On the one hand, the office chair serves a practical purpose and provides you with the comfort and support you need throughout the day. On the other hand, an office chair can be a statement piece that sends a message. The right chair will send a signal, not only about the type of office environment you are trying to create, but also about you as a person. For example, office chair models covered in bright fabrics create a more casual, cheerful vibe, while a stately, dark leather chair conveys a message of brevity and authority.
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If you are looking to make a statement that conveys authority and prestige and considering investing in a sophisticated leather office chair, here are some factors to factors to keep in mind:
Advantages of a Leather Upholstered Seating
Office chairs are constructed using a wide range of materials. From wood and plastic to mesh and fabric coverings, there are a lot of options to choose from; however, leather chairs offer distinct advantages that are worth noting. Unlike wood, metal and plastic based models, leather office chairs include full padding throughout both the seat and back. If you spend more than a couple of hours a day at your desk, this padding will provide much-welcomed relief.
Office chairs that are covered in plastic or vinyl based materials have a tendency to crack and wear easily. In addition, the mesh that covers many ergonomic models can stretch over time causing a sagging effect that can lead to discomfort. Leather provides a more durable material that will not only last longer, but continue to look like new. You can even extend the lifespan of your leather by periodically treating the material with oils that will keep the leather soft and malleable.
Sipping coffee or eating lunch at your desk is bound to eventually end up in a spill or two. With most common office chair fabrics, the result can be an unsightly stain that can’t be removed with common cleaners. If you drop a dollop of spaghetti sauce on pigmented leather desk chair, all you have to do is wipe it off. No harm done. This means that your chair will continue to look professional, no matter what you put it through.
Return On Investment
One of the main reasons most people opt for fabric or plastic chairs is because they tend to come with a more affordable price tag. However, when buying any piece of office furniture, it is important to think long-term investment. Consider the fact that leather often lasts three times longer than other fabrics. Ultimately, you will end up paying more in the long run if you try to cut corners by purchasing furniture that has been constructed using mediocre materials. It is worth paying more up front for a chair that you won’t have to replace in a couple years.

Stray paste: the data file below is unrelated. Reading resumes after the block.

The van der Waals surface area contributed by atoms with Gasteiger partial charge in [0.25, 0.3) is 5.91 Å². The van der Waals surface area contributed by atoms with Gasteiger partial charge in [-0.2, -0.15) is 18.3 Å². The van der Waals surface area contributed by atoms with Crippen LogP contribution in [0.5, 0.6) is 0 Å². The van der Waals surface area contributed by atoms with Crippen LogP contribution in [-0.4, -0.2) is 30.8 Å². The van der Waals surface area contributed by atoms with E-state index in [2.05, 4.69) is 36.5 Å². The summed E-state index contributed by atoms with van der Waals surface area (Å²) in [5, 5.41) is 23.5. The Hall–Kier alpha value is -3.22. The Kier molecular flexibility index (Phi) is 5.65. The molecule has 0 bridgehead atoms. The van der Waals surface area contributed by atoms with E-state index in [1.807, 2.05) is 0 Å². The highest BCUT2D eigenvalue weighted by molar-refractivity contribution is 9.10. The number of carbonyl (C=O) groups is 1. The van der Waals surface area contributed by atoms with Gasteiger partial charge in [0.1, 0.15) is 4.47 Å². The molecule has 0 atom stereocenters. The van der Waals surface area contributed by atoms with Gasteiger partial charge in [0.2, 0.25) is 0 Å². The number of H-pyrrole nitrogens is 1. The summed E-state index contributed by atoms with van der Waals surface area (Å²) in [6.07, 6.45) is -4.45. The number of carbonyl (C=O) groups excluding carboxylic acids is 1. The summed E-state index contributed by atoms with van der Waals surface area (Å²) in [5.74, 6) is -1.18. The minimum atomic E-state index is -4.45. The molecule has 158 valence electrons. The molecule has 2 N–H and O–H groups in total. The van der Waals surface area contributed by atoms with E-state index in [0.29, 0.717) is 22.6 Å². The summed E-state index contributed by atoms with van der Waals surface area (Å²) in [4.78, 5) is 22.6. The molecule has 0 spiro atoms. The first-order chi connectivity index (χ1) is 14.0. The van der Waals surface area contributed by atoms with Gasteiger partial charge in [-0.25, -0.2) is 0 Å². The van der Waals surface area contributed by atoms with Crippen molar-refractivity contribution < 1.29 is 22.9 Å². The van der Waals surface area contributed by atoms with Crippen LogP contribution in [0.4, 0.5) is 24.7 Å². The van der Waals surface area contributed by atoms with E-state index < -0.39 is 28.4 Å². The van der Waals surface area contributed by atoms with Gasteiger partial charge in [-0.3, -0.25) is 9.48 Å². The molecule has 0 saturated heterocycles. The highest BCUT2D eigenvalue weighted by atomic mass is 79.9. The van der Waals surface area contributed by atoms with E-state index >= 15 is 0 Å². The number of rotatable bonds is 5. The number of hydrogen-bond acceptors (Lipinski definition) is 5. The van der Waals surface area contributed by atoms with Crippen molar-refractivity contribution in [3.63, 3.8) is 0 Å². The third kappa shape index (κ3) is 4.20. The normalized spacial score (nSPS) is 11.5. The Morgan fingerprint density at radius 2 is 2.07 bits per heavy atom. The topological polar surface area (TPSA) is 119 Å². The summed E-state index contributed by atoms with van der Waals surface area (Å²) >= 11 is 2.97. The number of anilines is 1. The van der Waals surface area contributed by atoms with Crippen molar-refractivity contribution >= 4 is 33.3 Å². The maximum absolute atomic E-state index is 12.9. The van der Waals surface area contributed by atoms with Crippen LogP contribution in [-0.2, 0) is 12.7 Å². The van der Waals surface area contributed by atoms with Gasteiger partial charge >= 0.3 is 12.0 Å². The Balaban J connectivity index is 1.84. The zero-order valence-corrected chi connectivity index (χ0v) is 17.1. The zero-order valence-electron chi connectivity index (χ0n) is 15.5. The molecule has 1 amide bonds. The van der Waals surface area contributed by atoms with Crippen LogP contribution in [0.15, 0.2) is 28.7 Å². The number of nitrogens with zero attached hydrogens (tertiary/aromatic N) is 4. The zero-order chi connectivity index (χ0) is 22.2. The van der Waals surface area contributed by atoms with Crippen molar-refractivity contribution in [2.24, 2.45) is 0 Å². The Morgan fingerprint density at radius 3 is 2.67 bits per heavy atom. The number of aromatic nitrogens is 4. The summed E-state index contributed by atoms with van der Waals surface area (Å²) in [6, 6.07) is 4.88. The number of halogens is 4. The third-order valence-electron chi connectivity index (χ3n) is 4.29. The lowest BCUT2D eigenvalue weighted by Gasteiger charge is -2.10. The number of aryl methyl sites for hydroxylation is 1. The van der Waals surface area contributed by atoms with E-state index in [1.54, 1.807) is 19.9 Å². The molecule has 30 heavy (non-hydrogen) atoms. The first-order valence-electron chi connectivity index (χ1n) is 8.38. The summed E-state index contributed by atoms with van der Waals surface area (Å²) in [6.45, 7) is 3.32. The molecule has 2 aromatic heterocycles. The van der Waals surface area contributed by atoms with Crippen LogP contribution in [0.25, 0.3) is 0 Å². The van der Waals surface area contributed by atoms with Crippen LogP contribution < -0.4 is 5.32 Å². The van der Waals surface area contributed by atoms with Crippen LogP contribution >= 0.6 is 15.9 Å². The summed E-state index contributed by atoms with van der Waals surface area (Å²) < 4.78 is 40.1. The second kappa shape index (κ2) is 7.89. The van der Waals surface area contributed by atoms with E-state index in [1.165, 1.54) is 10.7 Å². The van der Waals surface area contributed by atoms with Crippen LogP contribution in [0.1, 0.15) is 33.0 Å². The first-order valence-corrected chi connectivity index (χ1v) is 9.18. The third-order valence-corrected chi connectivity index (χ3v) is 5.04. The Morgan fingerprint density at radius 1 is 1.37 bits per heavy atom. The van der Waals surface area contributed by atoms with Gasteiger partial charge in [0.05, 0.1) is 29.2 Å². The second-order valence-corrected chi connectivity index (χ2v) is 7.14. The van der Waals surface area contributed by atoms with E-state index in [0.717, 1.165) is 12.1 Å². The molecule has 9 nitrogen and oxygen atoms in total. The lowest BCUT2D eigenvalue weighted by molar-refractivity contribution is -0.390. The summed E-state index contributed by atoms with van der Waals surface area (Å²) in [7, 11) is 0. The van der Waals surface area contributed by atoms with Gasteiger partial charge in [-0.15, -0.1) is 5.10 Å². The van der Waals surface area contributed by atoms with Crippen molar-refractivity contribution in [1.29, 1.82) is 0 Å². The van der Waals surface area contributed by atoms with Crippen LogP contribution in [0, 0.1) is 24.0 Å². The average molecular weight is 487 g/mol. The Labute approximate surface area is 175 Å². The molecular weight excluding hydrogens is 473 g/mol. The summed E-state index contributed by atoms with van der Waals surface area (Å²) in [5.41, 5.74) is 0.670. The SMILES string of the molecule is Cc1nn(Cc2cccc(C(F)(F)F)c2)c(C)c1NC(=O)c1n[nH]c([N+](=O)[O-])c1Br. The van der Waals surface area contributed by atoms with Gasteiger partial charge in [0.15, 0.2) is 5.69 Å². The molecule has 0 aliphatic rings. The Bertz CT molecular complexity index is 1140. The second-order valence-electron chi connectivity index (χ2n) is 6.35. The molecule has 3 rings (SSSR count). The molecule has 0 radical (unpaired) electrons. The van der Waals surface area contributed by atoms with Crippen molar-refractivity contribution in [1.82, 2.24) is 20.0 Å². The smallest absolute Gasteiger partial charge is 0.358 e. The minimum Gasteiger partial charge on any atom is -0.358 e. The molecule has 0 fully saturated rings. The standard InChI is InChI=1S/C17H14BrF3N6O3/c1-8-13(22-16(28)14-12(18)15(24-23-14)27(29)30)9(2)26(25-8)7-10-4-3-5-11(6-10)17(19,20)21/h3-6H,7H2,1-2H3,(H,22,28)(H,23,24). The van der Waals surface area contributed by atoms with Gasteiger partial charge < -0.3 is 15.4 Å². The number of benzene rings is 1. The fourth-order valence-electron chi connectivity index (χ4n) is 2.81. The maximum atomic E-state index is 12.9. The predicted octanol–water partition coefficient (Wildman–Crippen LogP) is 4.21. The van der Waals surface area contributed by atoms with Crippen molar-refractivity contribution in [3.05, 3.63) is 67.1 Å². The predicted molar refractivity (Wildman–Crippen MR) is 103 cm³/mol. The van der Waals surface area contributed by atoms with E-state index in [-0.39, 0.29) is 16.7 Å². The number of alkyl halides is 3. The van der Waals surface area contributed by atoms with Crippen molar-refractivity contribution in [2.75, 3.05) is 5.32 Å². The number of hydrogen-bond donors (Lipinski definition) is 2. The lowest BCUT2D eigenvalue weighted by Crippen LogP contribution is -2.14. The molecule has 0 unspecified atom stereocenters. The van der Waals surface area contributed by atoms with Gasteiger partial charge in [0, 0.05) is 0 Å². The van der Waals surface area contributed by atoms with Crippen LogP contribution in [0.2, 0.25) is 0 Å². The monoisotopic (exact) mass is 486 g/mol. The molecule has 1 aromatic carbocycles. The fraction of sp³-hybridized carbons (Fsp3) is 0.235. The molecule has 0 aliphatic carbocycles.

Selecting The Right Type Of Leather
Even when it comes to leather, not all materials are created equal. To get your money’s worth, you will want to look at a few key features and be sure to ask the right questions.
The Five Types of Leather
- Full grain. This is the highest quality leather available which consists of animal hide that is found just below the hair. The top layer is made up of a very tight grain pattern that tends to run vertically, which makes it extra strong, durable and resistant to moisture. Harvesting full grain leather involves scraping off the very top layer of hide, which means that it often contains small imperfections where the animal has been cut or scarred. For the true leather connoisseur, these idiosyncrasies only add to the allure of this expensive and somewhat scarce material.
- Top grain. This refers to the layer just below full grain leather and considered second best in quality. Top grain is essentially split from the top full grain layer, which helps to remove some of the blemishes. The leather is then sanded and treated to create a smooth surface. While some may prefer the look of top grain leather, the manufacturing process actually weakens the fibers and results in a less durable final product.
- Genuine Leather. The third level of leather quality also represents the most popular. This is the material that you will find in most retail stores because it provides a more affordable option for consumers. Genuine leather is what remains after the top layers have been stripped off. At this point in the hide, the grains begin to run more horizontally, which creates a looser grain. Again, this directly coincides with strength and durability. Often times, genuine leather is spray painted to resemble higher grade leather, but don’t be fooled!
- Suede Leather. At this point, you may be wondering where suede falls into all this. Suede is simply the raw form of genuine leather before is has been resurfaced. While suede is considered more durable than many cloth materials, it does not stand up to stress as well as higher grades of finished leather. Essentially, you are purchasing a fuzzy form of genuine leather, so you can expect that same advantages and disadvantages associated with this lower quality material.
- Bonded Leather. Basically, bonded leather is the bottom of the barrel. Manufacturers will collect leather shavings and dust and press them together to form a cheap, leather-like material that simply doesn’t withstand much wear and tear. In addition, bonded leather can actually “sweat” out some of the chemicals that are used to bond the materials together. You are probably better off purchasing fabric rather than a chair covered in bonded leather.
Beware of Incorrect Leather Labeling
If you find a leather office chair that catches your eye, be sure to look into the kind of leather that has been used to upholster the chair. While a top grain model may be more within your price range, you also want to know exactly what you are getting before you spend your hard-earned money.
Finally, beware of products that are advertised as full grain, but incorporate vinyl and bonded leather components. Often times, manufacturers will cover the main parts of the chair in full grain leather and then fill in less visible areas with cheaper materials. Unfortunately, they can still advertise these products as full grain, so be sure to do some investigating.